Truth Versus Fiction
Copyright (c) 2012 Grant Flint
THOUGHTS IN THE NIGHT
TRUTH VERSUS FICTION
I’m not interested in writers not like myself. Write fast. The first draft is the final draft.
Write as you do when you have procrastinated, the deadline is upon you, you must do it now! No time for second drafts. My most successful stories were written fast, one draft. Example: I wrote a short story a day for 30 days — 8 were published. The first draft is the final draft. The short story done in from one to three hours, depending upon length. 1000 words an hour. Five minutes to contemplate story ideas, five minutes to take down ideas about a possible story. 50 minutes to write a thousand- word short story. Three hours for 3000 words.
The easiest stories to write are fiction. And the easiest of these fiction stories is a story which is all dialogue. The first speaker says something threatening or cynical or offhand about the second speaker. The second speaker responds. The first speaker responds to that. The dialogue intensifies, there are insults, tempered by sudden bursts of affection or kindness. The story resolves itself from the writer’s unconscious — and what comes up in the dialogue.
Fiction, in my case, is always done in an ironical tone, tongue-in-cheek, often funny, existential, derived from my past. But not intentionally serious. Minimally controlled.
When I write fiction, I consider it worthless, dangerous, disgusting. I do it easily, it is fun. It is my smoothest writing. It has no importance. It is subversive, mischievous, laughing at the world and myself. It’s easy to publish fiction because people want escape, want to read what they’re used to — fiction writers borrowing from fiction writers, an endless relay of lies. I’m amused, disgusted, by how easily I do it, how readily it is accepted. It is like going to church, everyone knows the format, it’s comfortable, everyone around you knows, expects, the same thing. It is endlessly repeating, brainless, the same story. Requires minimal energy, no thought. Comfortable, and deadly safe, like twilight of sleep. Seemingly harmless. As harmless as a tranquilizer, or one more drink. Choir preaching to the choir. Like a subtle drift to death. Brainless.
Rewriting, the necessity to rewrite, is merely a bad habit. An initial laziness which requires mop-up. A drunk slopping his drink as he goes from the bartender to his seat, only in this case he has to go back, clean up his own, lazy, only-half-there droppings. A bad habit, developed over countless repetitions of the same mental block/malaise, half-speed, “anything is better than nothing,” an accepted escape mechanism unfortunately used in the beginning to “get over the hump,” then done again and again, half-assed way of getting something down on paper — until finally the poor writer can start writing no other way, half-hearted, half-there, sloppiness, laziness, not important — it can be cleaned up later, put right.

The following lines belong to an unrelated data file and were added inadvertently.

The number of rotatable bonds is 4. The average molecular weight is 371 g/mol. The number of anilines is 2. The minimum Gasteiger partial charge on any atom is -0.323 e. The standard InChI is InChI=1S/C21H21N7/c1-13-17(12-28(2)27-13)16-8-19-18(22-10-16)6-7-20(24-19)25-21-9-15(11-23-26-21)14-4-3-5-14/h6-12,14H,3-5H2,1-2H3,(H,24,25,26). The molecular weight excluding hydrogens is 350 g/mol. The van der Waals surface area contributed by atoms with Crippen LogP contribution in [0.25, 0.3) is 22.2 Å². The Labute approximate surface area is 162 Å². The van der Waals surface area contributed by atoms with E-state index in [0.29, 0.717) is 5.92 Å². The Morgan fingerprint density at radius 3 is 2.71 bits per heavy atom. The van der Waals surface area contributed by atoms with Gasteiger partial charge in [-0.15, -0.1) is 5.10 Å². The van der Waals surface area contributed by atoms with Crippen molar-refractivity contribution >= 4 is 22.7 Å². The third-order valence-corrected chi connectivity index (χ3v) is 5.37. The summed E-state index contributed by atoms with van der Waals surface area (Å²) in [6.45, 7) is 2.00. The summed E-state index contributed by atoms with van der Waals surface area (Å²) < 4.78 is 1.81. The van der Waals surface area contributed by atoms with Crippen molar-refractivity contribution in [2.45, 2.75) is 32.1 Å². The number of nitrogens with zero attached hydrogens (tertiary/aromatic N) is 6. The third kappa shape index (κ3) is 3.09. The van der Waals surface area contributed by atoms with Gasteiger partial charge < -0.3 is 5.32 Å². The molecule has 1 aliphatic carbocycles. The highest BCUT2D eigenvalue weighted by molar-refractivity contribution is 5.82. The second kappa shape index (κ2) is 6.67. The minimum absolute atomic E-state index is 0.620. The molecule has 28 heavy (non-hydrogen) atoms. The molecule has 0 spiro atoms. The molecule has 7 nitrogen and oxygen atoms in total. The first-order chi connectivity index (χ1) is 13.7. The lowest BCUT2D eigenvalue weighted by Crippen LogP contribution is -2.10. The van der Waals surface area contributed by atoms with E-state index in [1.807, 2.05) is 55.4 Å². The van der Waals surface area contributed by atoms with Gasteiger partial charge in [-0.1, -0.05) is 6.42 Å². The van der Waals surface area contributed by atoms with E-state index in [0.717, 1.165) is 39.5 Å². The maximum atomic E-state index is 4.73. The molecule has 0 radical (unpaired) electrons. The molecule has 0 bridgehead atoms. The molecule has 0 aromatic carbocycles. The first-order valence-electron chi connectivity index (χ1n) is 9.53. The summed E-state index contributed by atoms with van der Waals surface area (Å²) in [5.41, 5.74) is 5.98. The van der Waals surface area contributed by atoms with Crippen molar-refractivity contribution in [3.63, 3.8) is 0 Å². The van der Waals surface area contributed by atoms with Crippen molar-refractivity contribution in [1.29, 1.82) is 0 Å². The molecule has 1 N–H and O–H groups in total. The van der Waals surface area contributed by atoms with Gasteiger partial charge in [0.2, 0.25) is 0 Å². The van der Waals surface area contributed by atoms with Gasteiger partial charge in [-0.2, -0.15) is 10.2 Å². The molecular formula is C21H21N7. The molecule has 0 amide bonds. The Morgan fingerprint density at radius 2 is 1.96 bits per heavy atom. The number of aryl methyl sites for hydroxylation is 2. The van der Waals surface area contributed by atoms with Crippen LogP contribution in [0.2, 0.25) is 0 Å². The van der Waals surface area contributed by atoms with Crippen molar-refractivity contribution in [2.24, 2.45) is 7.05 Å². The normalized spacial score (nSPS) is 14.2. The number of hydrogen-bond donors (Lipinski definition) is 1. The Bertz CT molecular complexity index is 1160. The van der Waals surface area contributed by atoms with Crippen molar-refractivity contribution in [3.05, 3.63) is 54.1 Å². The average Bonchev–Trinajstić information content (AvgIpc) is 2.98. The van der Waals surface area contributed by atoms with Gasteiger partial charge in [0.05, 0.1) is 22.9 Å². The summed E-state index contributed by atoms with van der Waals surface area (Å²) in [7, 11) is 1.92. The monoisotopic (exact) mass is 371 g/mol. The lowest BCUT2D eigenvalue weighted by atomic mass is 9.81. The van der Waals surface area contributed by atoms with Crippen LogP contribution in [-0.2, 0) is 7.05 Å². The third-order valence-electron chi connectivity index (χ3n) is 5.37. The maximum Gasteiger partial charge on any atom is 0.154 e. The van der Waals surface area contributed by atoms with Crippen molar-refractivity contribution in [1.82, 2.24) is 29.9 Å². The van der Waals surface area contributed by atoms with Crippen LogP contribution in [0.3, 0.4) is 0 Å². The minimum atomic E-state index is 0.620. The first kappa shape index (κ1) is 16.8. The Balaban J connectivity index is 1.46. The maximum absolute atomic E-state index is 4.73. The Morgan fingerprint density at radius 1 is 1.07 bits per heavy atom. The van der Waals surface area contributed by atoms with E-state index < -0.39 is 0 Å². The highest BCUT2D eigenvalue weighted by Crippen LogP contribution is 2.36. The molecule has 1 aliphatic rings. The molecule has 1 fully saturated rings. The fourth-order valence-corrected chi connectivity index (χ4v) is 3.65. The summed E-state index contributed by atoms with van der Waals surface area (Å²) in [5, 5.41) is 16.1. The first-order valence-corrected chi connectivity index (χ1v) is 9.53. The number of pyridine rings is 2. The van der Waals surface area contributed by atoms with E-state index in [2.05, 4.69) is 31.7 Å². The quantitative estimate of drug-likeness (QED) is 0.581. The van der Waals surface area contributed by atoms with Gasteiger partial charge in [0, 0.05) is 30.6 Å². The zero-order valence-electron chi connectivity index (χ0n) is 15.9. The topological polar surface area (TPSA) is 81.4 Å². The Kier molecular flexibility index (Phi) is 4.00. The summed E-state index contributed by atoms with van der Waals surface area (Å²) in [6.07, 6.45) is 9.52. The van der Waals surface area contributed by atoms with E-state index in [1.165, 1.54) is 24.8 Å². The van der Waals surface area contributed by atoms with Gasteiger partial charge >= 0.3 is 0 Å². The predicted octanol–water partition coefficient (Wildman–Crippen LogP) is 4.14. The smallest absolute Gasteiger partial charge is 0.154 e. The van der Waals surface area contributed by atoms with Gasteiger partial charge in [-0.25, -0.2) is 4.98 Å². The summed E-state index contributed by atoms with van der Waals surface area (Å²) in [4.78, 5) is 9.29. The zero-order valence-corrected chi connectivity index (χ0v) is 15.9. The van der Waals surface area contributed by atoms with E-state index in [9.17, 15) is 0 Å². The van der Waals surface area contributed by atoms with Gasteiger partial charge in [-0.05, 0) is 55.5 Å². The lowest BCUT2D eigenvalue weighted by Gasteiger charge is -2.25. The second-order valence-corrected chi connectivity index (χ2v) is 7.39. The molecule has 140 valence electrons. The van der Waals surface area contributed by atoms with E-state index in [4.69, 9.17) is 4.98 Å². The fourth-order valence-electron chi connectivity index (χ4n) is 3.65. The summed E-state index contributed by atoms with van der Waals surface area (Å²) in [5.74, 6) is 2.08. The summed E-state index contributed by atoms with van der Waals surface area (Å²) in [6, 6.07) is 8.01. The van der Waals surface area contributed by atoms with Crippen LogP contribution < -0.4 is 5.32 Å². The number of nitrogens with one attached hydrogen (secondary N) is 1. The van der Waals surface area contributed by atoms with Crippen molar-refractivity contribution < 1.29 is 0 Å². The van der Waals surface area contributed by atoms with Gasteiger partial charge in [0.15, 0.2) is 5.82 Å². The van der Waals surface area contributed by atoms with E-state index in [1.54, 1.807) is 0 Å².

A habit, like a tired housewife putting up with intercourse — because it is familiar, it might lead to, on occasion, something more interesting. Merely a habit, a bad habit, an accidental bad solution to the problem — how to get started? The difficulty is, like any bad habit, finally it impedes, diminishes, becomes worse. And finally, the bad habit of the writer knowing he will re-write, thus can be sloppy on the first draft, becomes worse and more powerful, until the writer spends more and more time re-writing timid, lazy, uninspired, no-heart writing, until it becomes a necessity to rewrite a dozen times because each rewrite is weakened by the expectation, thus necessity, of re-writing again, again, again.
I have no interest in talking to escape writers — science-fiction, romance, mysteries, detective novels — fiction. Lies borrowed from liars, borrowed endlessly from endless generations of liars — fiction. I have no interest in talking to writers who feel real life, their life, their experiences, is uninteresting, boring, useless. If they think so, I agree with them. Odds are they?re right. They shouldn’t attempt to be a writer. They have nothing to offer. They should be lawyers or brick layers or chicken farmers. They shouldn’t write about their own lives, because they are boring. And they shouldn’t write fiction, that is, lies, because there are more than enough lies already.
I’m interested only in talking to writers very much like myself. And only if they are 18 to 30. After 30, a few. But mostly no, they?re lost. Like trying to cure an alcoholic. But a few, maybe. Late bloomers. Still innocent, by accident.
Actually, the only writers I’m mildly interested in talking to — writers very much like myself — don’t need me to talk to them. They, like me when I was young, are inspired, unconscious-gifted, by the great autobiographical writers they read: Hemingway, F. Scott Fitzgerald, Thomas Wolfe, Henry Miller, Anais Nin, D. H. Lawrence, Theodore Dreiser, Somerset Maughm. Maughm only in one book, “Of Human Bondage.” Roth, Mailer, Bellow, Agee, Burroughs, Jack London, Orwell, Conroy, Kerowac, Melville, James T. Farrell. “All great fiction is autobiographical since authors write most effectively about what they know.” Judith S. Baughman.
Write what you know, not what you read. Great writers illuminate life. Hack writers facilitate escape from life. Commercial writing is first cousin to booze, over-eating, cocaine. Temporary escape. Life then worse. Literature begins when the young writer is inspired by true-life, autobiographical novels, is inspired to say, “I could do that! I have to tell my life!” I’m interested only in those writers.
The hour is up. 1000 words. No, that?s fiction. Only 925.
grantflint.com web site blogs about writing what you know, not what you read.